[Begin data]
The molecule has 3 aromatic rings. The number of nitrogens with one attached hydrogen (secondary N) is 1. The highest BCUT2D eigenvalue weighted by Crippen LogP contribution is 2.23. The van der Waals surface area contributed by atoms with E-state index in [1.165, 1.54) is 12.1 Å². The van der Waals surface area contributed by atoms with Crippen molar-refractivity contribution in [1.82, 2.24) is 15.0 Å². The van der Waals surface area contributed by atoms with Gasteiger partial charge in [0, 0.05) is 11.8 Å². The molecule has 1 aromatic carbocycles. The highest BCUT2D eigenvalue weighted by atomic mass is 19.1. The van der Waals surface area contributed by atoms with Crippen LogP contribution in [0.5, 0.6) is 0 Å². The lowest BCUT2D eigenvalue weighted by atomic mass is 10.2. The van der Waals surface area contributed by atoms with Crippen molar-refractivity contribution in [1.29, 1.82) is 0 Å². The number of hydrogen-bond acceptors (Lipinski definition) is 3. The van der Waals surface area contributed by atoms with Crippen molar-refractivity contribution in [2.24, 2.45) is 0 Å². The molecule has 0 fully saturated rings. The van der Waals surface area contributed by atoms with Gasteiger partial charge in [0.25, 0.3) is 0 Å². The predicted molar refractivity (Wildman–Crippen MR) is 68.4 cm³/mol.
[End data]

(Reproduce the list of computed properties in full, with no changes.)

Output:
The molecule has 3 aromatic rings. The number of nitrogens with one attached hydrogen (secondary N) is 1. The highest BCUT2D eigenvalue weighted by Crippen LogP contribution is 2.23. The van der Waals surface area contributed by atoms with E-state index in [1.165, 1.54) is 12.1 Å². The van der Waals surface area contributed by atoms with Crippen molar-refractivity contribution in [1.82, 2.24) is 15.0 Å². The van der Waals surface area contributed by atoms with Gasteiger partial charge in [0, 0.05) is 11.8 Å². The molecule has 1 aromatic carbocycles. The highest BCUT2D eigenvalue weighted by atomic mass is 19.1. The van der Waals surface area contributed by atoms with Crippen LogP contribution in [0.5, 0.6) is 0 Å². The lowest BCUT2D eigenvalue weighted by atomic mass is 10.2. The van der Waals surface area contributed by atoms with Crippen molar-refractivity contribution in [1.29, 1.82) is 0 Å². The number of hydrogen-bond acceptors (Lipinski definition) is 3. The van der Waals surface area contributed by atoms with Crippen molar-refractivity contribution in [2.24, 2.45) is 0 Å². The molecule has 0 fully saturated rings. The van der Waals surface area contributed by atoms with Gasteiger partial charge in [0.25, 0.3) is 0 Å². The predicted molar refractivity (Wildman–Crippen MR) is 68.4 cm³/mol.